In a large study conducted by International Agency for Research on Cancer (IARC) in Lyon, France on nuclear workers has found that the workers who are exposed to chronic low doses of radiation have a slightly higher risk of developing cancer. This is the largest study ever conducted in 15 countries involving 407,000 nuclear industry workers. It was estimated that the chronic exposure could lead to a 10 percent raised risk of death from all types of cancer and a 19 percent increase from leukemia.
Dr Elisabeth Cardis, head of the radiation group at the International Agency for Research on Cancer (IARC) says that the risk appears to be similar to what scientists had estimated based on data from survivors of the atomic bombings in Hiroshima and Nagasaki, Japan in 1945.
The study was published in the British Medical Journal. The current radiation protection standards are based on data from survivors who had been exposed to high doses of radiation over a very short time period. At present .the generally accepted limit of occupational exposure to ionizing radiation is 100 millisieverts (mSv) over five years and 1 mSv per year for the public. Cardis in her study says that for decades there has been controversy about the use of data on A-bomb survivors for setting standards for the protection of the general public and radiation workers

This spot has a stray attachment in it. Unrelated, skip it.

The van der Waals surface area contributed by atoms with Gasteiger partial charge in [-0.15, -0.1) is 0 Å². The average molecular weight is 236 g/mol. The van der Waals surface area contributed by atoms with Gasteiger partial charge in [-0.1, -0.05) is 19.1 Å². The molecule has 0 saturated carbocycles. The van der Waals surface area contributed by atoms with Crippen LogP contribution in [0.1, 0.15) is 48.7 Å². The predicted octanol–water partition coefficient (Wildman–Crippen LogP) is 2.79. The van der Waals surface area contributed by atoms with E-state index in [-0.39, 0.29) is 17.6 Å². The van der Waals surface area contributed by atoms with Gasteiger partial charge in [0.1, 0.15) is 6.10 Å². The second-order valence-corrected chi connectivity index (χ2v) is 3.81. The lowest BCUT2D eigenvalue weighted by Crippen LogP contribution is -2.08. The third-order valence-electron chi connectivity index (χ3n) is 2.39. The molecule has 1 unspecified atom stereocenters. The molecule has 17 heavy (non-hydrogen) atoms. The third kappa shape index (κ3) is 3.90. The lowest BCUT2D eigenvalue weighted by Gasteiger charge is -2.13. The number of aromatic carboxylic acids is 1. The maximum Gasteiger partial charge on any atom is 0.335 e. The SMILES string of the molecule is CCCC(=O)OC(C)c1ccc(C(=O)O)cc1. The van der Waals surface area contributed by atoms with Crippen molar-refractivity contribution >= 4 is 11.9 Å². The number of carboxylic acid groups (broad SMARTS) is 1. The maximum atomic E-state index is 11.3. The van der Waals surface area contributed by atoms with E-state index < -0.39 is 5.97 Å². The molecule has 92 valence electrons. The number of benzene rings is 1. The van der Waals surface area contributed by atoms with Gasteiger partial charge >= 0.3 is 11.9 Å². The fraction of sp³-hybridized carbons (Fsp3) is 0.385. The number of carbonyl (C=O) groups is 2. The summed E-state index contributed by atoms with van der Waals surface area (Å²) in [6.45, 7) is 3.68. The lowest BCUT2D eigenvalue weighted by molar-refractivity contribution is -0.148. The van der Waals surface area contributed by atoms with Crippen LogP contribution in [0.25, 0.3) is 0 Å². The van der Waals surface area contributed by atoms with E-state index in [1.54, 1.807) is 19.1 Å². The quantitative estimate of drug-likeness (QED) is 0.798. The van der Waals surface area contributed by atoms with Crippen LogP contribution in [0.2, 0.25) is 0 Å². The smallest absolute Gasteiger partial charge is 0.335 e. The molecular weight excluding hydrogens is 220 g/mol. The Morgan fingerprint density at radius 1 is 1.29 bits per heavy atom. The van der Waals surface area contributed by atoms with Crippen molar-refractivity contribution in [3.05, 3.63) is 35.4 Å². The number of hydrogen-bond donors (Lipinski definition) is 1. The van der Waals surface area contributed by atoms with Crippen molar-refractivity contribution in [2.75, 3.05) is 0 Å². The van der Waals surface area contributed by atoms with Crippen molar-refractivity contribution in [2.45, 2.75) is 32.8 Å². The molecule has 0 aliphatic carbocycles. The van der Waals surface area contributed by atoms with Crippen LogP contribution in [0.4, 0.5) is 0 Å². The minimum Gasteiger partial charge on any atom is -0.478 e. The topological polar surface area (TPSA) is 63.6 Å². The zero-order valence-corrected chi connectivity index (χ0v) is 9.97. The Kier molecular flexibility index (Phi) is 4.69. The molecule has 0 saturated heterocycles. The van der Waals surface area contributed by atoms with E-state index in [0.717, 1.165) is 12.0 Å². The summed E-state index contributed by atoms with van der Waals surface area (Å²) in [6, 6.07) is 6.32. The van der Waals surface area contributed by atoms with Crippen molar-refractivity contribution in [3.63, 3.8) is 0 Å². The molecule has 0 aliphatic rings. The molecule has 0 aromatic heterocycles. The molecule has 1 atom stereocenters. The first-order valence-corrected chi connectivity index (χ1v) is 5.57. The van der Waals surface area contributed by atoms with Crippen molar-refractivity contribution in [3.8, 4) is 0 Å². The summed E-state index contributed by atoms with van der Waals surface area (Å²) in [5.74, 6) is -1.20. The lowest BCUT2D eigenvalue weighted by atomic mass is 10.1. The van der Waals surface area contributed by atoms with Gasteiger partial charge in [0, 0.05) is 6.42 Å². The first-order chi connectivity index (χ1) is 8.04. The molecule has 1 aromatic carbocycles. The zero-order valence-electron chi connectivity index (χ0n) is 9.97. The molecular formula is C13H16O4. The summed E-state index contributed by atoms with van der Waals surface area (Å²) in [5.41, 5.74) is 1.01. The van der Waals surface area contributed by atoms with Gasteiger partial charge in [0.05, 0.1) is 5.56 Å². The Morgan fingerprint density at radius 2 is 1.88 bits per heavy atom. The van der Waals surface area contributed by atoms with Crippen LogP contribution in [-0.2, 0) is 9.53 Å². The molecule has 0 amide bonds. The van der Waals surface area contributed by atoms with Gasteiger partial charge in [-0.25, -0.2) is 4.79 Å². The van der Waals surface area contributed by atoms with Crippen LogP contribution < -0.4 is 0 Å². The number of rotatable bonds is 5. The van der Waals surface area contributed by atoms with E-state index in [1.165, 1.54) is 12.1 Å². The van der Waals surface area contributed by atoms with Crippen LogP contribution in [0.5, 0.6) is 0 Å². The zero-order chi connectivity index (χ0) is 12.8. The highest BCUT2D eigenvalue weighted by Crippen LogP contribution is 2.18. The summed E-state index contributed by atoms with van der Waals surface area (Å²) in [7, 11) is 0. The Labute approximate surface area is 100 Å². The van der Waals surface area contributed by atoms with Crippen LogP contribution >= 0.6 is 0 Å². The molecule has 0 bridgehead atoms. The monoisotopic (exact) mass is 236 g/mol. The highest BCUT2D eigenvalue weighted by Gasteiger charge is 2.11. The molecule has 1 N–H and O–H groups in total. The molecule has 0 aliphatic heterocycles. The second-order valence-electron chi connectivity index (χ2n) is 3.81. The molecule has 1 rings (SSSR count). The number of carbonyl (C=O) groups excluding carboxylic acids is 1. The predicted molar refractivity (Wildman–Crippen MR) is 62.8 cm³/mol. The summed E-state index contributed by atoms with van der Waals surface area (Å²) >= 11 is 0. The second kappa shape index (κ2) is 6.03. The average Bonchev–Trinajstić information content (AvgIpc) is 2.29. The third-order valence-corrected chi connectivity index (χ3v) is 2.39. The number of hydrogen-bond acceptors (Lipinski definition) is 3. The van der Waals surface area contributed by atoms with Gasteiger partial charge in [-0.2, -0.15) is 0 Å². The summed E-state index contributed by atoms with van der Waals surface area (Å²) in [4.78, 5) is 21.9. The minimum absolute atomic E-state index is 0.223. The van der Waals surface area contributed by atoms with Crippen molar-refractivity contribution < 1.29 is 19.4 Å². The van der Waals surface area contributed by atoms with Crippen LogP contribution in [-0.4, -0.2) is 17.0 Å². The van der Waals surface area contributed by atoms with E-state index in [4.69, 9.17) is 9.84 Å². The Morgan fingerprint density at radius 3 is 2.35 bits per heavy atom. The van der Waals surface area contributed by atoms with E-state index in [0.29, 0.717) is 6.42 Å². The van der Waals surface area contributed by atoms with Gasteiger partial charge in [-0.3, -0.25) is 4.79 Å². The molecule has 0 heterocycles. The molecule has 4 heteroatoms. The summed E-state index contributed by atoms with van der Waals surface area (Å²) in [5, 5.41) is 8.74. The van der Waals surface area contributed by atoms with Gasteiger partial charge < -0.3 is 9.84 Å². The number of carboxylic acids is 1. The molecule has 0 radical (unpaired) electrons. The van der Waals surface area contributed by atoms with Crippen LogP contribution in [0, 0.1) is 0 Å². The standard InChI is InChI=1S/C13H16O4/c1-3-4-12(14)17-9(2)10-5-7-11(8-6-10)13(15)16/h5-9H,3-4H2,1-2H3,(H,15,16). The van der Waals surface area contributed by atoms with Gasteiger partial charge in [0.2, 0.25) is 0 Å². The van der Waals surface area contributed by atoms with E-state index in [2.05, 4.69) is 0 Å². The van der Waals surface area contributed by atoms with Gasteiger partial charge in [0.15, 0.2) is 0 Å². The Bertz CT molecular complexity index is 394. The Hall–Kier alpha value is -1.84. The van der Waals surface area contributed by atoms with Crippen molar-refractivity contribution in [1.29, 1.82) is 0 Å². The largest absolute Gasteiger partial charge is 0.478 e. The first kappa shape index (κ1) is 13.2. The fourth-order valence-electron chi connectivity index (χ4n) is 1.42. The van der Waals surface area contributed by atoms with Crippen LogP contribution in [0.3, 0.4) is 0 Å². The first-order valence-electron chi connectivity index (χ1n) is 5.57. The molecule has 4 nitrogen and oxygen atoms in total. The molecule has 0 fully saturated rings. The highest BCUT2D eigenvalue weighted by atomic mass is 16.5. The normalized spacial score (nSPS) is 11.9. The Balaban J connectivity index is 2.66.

On the hospital side no one is really sure if the X-rays done in the hospitals can cause an increased risks to cancer. A lifetime radiation levels below 100 millisieverts maybe safe. This dose is a little more than the dose from natural background levels and about 1,000 times the dose one receives from a single chest X-ray, However CT scan of the whole body is about 10 milliseiverts, hence this is area of some concern especially if someone has repeated scans.
This study helps to put to rest the "threshold" theory expounded by those who believe a totally "safe" level of radiation exists.